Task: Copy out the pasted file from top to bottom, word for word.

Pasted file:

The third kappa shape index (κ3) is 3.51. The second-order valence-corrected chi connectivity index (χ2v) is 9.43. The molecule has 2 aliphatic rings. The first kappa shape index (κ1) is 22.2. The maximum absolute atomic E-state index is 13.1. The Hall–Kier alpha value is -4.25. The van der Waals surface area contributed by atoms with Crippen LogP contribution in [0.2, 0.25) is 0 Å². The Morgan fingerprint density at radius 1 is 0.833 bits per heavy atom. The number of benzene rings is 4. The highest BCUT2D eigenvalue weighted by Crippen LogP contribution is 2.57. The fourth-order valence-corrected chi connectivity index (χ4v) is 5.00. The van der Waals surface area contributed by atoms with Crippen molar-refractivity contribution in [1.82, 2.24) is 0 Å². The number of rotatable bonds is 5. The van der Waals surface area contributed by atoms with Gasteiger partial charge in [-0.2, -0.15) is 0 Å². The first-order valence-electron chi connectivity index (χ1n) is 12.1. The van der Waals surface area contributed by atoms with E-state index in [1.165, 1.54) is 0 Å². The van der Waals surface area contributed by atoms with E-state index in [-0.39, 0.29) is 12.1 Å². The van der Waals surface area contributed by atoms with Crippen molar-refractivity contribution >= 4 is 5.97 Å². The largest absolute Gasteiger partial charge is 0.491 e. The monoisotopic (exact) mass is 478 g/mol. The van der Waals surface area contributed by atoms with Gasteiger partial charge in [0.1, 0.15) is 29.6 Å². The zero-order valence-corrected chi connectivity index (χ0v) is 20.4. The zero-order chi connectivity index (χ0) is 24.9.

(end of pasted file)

The third kappa shape index (κ3) is 3.51. The second-order valence-corrected chi connectivity index (χ2v) is 9.43. The molecule has 2 aliphatic rings. The first kappa shape index (κ1) is 22.2. The maximum absolute atomic E-state index is 13.1. The Hall–Kier alpha value is -4.25. The van der Waals surface area contributed by atoms with Crippen LogP contribution in [0.2, 0.25) is 0 Å². The Morgan fingerprint density at radius 1 is 0.833 bits per heavy atom. The number of benzene rings is 4. The highest BCUT2D eigenvalue weighted by Crippen LogP contribution is 2.57. The fourth-order valence-corrected chi connectivity index (χ4v) is 5.00. The van der Waals surface area contributed by atoms with Crippen molar-refractivity contribution in [1.82, 2.24) is 0 Å². The number of rotatable bonds is 5. The van der Waals surface area contributed by atoms with Gasteiger partial charge in [-0.2, -0.15) is 0 Å². The first-order valence-electron chi connectivity index (χ1n) is 12.1. The van der Waals surface area contributed by atoms with E-state index in [1.165, 1.54) is 0 Å². The van der Waals surface area contributed by atoms with E-state index in [-0.39, 0.29) is 12.1 Å². The van der Waals surface area contributed by atoms with Crippen molar-refractivity contribution >= 4 is 5.97 Å². The largest absolute Gasteiger partial charge is 0.491 e. The monoisotopic (exact) mass is 478 g/mol. The van der Waals surface area contributed by atoms with Gasteiger partial charge in [0.1, 0.15) is 29.6 Å². The zero-order valence-corrected chi connectivity index (χ0v) is 20.4. The zero-order chi connectivity index (χ0) is 24.9.